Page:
We know that recycling can be confusing, so we collected some of the most common areas that can be easily fixed. If you want to up your recycling game, read on!
1. confusing coffee cups
You’re about to have your daily dose of caffeine at a coffee shop but realise you forgot to bring your reusable cup. Never mind, you’ll have it in a takeaway coffee cup and then put it in the recycling bin. That way it won’t harm the planet, right? Well, let us tell you something.
Despite your hardest efforts to recycle, most regular takeaway coffee cups end up in landfill. Landfill decomposes anaerobically (without oxygen) and produces methane. Methane is 30 times more potent than carbon dioxide. This is because hot drinks are typically served in paper cups with a thin inner plastic lining that prevents leaking. Unlike cups made of PET or polypropylene (PP) that are widely recycled in the UK, these tricky ‘paper’ cups can only be recycled at two specialist facilities in the country.
Sadly, only two specialist recycling plants have the capacity to process all discarded cups. Most cups do not make it to these facilities. As single-use cups are usually used on-the-go and there are not enough recycling bins for coffee cups, customers are likely to throw them in the general recycling bin where it could contaminate other recyclable materials.
So please just try and remember to have your reusable cup with you at all times!
2. countless different types of plastic
You probably recognise these triangles as they’re widely used on plastic products as a means to identify the type of plastic resin used in the item. They’re usually displayed in an inconspicuous location at the bottom of plastic containers. The number (‘Resin Identification Code’) in the middle of the triangle defines the resin used. This should help identify whether the item can go into the recycling bin. This seems quite straightforward, right?
Well, there are a few things to bear in mind here. Firstly, a lot of products are made of several different materials, often various types of plastic. These need to be separated before being processed for recycling. However, the greater number of materials used in packaging, the harder it is for recycling machines to separate them. For example, the distinctive Pringles tube is made of a metal base, plastic cap, metal tear-off lid, and foil-lined cardboard sleeve. This makes it a nightmare in the recycling world.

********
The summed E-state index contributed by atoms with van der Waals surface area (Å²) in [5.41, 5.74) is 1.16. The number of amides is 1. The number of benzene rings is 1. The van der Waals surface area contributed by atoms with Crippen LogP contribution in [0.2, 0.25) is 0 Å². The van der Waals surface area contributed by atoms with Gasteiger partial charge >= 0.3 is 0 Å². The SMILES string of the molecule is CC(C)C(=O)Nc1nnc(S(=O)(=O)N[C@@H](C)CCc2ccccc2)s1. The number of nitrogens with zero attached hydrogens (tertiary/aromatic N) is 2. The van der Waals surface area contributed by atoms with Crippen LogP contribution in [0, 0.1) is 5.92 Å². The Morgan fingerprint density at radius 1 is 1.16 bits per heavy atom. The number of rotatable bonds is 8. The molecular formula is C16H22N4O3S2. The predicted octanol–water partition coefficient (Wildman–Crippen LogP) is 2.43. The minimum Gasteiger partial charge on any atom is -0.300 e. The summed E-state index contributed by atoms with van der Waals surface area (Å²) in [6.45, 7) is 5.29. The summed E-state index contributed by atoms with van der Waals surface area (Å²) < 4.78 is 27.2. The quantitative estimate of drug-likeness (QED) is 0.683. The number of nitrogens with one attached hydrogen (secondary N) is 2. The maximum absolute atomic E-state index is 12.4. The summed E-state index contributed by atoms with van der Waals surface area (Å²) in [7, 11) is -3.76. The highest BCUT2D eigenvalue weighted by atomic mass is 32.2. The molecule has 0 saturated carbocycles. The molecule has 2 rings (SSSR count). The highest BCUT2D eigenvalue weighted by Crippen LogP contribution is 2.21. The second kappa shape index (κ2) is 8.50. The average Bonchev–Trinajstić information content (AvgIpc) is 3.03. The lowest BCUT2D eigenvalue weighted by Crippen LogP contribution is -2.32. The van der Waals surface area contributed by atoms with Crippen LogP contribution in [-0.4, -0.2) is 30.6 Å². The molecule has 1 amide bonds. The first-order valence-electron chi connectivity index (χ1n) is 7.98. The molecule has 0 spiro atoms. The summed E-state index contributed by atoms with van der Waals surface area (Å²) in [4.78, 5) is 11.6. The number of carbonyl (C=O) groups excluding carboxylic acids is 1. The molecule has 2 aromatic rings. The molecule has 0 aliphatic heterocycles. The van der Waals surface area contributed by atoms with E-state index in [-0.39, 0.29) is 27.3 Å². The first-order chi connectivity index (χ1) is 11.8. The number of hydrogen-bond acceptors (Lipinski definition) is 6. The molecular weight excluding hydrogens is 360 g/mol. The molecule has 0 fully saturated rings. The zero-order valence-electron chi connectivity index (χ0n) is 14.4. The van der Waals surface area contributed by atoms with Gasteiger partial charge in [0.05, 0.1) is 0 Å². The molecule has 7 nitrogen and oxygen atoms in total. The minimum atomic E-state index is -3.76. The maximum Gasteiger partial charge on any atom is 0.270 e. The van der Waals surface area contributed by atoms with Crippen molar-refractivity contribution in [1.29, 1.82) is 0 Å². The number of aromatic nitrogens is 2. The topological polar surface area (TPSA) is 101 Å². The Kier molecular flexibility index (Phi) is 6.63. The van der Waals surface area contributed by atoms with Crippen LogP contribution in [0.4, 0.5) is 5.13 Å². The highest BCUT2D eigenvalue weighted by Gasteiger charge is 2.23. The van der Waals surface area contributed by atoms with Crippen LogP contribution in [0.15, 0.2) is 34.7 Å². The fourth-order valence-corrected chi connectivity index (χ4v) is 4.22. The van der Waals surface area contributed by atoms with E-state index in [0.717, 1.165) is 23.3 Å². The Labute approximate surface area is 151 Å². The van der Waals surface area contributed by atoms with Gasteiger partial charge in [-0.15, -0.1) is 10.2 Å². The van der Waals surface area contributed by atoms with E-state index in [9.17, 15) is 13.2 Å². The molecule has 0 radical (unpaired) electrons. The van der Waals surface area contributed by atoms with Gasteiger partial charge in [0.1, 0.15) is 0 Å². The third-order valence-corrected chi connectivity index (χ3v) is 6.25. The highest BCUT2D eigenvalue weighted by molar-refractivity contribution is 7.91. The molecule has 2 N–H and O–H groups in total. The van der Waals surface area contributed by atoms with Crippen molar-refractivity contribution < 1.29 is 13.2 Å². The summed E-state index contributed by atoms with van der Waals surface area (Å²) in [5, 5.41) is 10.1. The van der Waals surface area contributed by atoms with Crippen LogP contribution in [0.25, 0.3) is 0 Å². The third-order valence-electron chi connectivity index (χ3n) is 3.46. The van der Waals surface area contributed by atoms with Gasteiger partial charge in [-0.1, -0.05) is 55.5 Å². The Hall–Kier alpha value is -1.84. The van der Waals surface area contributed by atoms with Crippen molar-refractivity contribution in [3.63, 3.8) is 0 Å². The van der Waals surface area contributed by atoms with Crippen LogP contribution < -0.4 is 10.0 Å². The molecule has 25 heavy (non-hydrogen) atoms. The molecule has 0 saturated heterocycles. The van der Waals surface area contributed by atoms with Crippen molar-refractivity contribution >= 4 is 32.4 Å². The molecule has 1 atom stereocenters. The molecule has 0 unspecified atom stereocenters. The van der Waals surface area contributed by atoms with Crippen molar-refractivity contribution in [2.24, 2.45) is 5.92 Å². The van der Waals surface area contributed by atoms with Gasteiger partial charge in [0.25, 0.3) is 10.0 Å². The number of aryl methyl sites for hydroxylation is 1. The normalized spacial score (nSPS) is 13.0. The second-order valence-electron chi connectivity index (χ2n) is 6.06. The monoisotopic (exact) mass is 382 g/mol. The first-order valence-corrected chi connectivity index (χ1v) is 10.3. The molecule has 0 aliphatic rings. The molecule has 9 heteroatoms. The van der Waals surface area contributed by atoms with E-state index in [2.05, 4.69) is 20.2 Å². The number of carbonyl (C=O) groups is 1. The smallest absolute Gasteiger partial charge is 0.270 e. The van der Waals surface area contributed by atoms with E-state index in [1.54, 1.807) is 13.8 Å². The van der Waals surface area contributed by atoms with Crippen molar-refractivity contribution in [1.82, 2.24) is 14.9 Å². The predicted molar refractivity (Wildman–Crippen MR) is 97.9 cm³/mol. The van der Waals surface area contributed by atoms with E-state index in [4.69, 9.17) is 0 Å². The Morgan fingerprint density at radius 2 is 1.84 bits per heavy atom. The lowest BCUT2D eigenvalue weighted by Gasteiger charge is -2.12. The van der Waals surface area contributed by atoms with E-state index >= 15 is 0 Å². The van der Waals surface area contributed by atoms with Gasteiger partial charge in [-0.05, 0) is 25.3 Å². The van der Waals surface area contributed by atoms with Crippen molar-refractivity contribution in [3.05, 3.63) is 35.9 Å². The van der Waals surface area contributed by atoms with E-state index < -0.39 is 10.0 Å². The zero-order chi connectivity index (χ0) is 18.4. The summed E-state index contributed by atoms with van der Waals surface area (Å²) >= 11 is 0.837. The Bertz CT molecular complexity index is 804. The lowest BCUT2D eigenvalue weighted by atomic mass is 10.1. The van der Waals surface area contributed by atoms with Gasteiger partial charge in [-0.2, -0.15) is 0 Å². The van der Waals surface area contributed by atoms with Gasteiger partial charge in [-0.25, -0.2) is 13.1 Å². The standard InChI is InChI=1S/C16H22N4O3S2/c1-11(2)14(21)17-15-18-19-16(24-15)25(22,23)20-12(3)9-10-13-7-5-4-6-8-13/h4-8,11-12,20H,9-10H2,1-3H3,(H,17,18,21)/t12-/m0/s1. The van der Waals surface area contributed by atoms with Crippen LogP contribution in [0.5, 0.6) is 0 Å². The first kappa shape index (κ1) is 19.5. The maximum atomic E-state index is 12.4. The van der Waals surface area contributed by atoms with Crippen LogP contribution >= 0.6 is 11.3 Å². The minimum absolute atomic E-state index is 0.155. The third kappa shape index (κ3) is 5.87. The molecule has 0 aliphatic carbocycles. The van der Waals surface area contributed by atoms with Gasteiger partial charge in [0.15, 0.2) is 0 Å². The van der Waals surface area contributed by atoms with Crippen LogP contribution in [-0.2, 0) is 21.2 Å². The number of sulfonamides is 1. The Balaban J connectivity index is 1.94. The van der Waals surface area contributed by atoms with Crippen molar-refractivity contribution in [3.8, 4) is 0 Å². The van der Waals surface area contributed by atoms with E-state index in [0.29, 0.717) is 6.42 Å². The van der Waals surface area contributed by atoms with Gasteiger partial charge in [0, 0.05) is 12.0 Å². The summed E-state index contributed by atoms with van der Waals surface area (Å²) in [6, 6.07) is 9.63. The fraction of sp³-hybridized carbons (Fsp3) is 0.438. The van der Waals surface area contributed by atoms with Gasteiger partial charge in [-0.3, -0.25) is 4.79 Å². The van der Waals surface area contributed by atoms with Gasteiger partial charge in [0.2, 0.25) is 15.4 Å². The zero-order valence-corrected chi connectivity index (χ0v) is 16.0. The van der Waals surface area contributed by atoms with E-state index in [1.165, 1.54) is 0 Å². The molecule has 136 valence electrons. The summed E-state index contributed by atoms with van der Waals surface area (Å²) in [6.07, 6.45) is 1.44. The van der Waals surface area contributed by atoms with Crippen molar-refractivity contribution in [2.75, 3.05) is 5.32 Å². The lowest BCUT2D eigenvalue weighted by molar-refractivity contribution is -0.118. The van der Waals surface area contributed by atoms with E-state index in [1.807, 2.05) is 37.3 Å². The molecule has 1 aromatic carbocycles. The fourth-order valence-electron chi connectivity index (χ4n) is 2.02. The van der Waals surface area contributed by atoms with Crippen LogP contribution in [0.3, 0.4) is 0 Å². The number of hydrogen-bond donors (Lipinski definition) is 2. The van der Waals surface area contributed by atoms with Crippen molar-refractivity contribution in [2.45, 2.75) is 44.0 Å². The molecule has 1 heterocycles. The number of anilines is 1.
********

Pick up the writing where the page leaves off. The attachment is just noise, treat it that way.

Secondly, curbside recycling programmes vary by location. Our infographic below should be a good starting point when it comes to recycling plastics. It’s always good to check with your local authority to confirm which plastics are recycled in your area! If you’ve got a product or packaging made of PET, HDPE or PP, you can be fairly certain that it will be recycled no matter where you’re located in the UK. But if you’ve got any other type of plastic item, it’s important that you check whether it’s recycled in your area.
3. the recycling logo that doesn’t mean recycling!
Surely, you’ve come across this little symbol here that appears on packaging and looks like something to do with recycling. It’s called the Green Dot. While it does correspond to recycling to some extent, it has essentially nothing to do with whether the product is recyclable, will be recycled or has been recycled. It’s a symbol used on packaging in some European countries and signifies that the producer has made a financial contribution towards the recovery and recycling of packaging in Europe.
4. compostables that aren’t so easy to compost
While most of us are desperately searching for non-plastic alternatives, we often come across compostable products. While they’re certainly more eco-friendly and far better for your ecological footprint than plastic, they’re rather tricky to recycle.
It’s best to put them in your home composter if you have one but if you don’t, please check with your local council or waste management provider for more information. If put in the wrong bin, compostable products could contaminate other potentially recyclable materials.
The most responsible thing to do is to reduce your overall consumption and reuse items! As for non-plastic alternatives, we vote for stainless steel, glass or bamboo!
Check out our previous blog post to find out more about compostables!
5. the dreaded black plastic
You know those black plastic trays that make that slice of steak look so appealing?
Dark plastic is used to present many foods because it makes colourful foods stand out. However, after the infamous Pringles tube, it’s probably the next worst thing that can enter a recycling plant.
When plastic packaging goes into the recycling facility it’s sorted into different types of plastics using Near-infrared (NIR) technology. Black plastic is difficult for the NIR lasers to spot and therefore it is generally not sorted for recycling. A new special type of black plastic that can be detected by lasers is starting to be used and one waste management company in the UK is manually sorting black plastic for recycling.
Unfortunately, lots of recycling facilities are currently unable to sort black plastic so the best thing to do is to avoid it overall!